Evaluating leaders for their “people skills” is not the same as evaluating their effectiveness. Being effective is not a personality thing.
About Laurie Ford
This author has yet to write their bio.Meanwhile lets just say that we are proud Laurie Ford contributed a whooping 170 entries.
Entries by Laurie Ford
We often make leadership sound like a lofty and desirable role, while making management sound useless and misdirected. Maybe we should think again.
Sometimes we are so sure we know what other people need and want that we don’t talk with them about it. We just go ahead and give them our solution, then wonder why they don’t appreciate it.
We used to think people should “just do their jobs”. That day is pretty much gone. Now that we need to reinvent the job – often, and sometimes every day – we’d better get really good at productive communication.
The US president has reduced the White House press briefings to once a month, and those conversations could go to zero soon. An article about the Die-out of Press Briefings says Trump told his Press Secretary not to bother with briefings anymore. That’s a mistake. I remember when my boss, in a job I held […]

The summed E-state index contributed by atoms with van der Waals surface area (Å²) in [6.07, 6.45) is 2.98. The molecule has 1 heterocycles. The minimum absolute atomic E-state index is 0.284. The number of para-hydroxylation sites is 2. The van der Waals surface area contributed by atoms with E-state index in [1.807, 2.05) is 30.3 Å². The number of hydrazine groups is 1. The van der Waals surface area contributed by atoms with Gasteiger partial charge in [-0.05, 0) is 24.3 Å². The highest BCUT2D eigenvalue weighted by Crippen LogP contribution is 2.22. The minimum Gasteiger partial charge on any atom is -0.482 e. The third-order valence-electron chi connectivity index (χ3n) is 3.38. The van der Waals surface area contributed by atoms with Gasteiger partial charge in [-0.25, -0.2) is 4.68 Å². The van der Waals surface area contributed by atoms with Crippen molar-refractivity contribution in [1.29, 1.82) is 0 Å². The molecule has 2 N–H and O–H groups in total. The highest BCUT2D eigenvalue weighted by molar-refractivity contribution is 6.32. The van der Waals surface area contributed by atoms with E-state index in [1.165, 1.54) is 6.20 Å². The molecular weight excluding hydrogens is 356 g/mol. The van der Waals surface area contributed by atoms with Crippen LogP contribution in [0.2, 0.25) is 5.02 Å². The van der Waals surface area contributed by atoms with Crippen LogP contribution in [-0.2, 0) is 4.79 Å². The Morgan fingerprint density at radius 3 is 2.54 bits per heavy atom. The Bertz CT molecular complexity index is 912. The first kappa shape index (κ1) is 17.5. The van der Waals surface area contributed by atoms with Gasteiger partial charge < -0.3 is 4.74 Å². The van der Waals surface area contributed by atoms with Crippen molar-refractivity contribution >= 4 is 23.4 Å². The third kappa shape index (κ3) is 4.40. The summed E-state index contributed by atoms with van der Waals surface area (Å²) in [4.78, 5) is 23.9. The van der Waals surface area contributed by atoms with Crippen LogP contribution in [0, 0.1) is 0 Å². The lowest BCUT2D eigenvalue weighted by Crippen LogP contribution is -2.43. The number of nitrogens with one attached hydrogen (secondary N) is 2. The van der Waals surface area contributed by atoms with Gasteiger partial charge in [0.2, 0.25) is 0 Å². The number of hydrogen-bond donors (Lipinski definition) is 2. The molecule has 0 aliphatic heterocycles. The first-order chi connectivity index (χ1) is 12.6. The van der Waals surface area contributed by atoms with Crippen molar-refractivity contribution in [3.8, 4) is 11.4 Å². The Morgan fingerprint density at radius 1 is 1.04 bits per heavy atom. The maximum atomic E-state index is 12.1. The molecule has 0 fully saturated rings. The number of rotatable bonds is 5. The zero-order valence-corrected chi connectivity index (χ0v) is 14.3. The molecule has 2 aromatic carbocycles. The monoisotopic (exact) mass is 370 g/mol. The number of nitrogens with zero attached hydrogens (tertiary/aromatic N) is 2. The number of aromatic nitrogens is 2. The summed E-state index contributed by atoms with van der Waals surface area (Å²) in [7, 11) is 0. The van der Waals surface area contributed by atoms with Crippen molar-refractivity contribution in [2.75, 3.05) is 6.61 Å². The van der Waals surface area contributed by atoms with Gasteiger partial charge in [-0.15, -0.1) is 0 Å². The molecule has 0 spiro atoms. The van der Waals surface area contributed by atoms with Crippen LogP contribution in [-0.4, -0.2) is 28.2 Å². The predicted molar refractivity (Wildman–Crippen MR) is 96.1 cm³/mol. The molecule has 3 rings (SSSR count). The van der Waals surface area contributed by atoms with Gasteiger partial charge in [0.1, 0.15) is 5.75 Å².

Dear Manager/Supervisor: Want to find out what your people say are the biggest problems they have in getting their jobs done properly? Here’s how.
Sometimes people get resigned about where they find themselves in their work or their life. (Been there!) It’s good to find a way to have some new conversations with people who can offer a new perspective, or a new access to another approach, another path. Communication is the key.
Procrastinating on our unfinished chores and projects is natural. Maintaining an effective “Results Wanted” list – and doing the work to check things off that list – isn’t hard either. But we sometimes forget that’s what it takes to get some things done.
We complain at work about scarce resources, or a lack of accountability, but the same conversation can fix both of those problems. It also helps – a lot – if you can clarify the difference between doing work and delivering results. (And it’s a big difference!)
We specify our work goals, and our intended results, and (sometimes) remember to give solid deadlines. But we often forget an important piece of our work specifications: the collaborators, resource-providers, authorities, and beneficiaries of our productive work.